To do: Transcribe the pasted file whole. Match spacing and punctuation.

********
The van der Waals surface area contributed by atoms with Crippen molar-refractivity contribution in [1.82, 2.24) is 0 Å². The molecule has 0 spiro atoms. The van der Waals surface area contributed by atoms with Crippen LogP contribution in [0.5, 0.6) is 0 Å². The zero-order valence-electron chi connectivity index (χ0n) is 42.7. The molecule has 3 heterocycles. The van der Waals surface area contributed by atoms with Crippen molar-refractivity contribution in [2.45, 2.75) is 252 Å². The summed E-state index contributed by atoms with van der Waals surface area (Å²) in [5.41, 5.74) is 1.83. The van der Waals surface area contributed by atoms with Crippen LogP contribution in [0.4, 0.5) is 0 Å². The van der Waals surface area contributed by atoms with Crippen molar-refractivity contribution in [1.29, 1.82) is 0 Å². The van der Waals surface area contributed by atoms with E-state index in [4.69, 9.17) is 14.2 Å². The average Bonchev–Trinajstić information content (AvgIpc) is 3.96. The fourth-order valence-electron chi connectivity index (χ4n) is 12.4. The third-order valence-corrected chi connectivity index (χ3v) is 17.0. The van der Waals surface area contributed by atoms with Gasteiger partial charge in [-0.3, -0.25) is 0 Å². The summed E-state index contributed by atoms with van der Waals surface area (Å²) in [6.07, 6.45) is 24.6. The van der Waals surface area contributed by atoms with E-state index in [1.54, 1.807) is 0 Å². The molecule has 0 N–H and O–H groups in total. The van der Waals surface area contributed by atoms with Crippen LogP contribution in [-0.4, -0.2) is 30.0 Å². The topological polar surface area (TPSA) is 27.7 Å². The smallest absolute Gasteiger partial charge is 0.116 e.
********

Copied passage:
The van der Waals surface area contributed by atoms with Crippen molar-refractivity contribution in [1.82, 2.24) is 0 Å². The molecule has 0 spiro atoms. The van der Waals surface area contributed by atoms with Crippen LogP contribution in [0.5, 0.6) is 0 Å². The zero-order valence-electron chi connectivity index (χ0n) is 42.7. The molecule has 3 heterocycles. The van der Waals surface area contributed by atoms with Crippen molar-refractivity contribution in [2.45, 2.75) is 252 Å². The summed E-state index contributed by atoms with van der Waals surface area (Å²) in [5.41, 5.74) is 1.83. The van der Waals surface area contributed by atoms with Crippen LogP contribution in [0.4, 0.5) is 0 Å². The van der Waals surface area contributed by atoms with Crippen molar-refractivity contribution in [1.29, 1.82) is 0 Å². The van der Waals surface area contributed by atoms with E-state index in [4.69, 9.17) is 14.2 Å². The average Bonchev–Trinajstić information content (AvgIpc) is 3.96. The fourth-order valence-electron chi connectivity index (χ4n) is 12.4. The third-order valence-corrected chi connectivity index (χ3v) is 17.0. The van der Waals surface area contributed by atoms with Gasteiger partial charge in [-0.3, -0.25) is 0 Å². The summed E-state index contributed by atoms with van der Waals surface area (Å²) in [6.07, 6.45) is 24.6. The van der Waals surface area contributed by atoms with E-state index in [1.54, 1.807) is 0 Å². The molecule has 0 N–H and O–H groups in total. The van der Waals surface area contributed by atoms with Crippen LogP contribution in [-0.4, -0.2) is 30.0 Å². The topological polar surface area (TPSA) is 27.7 Å². The smallest absolute Gasteiger partial charge is 0.116 e.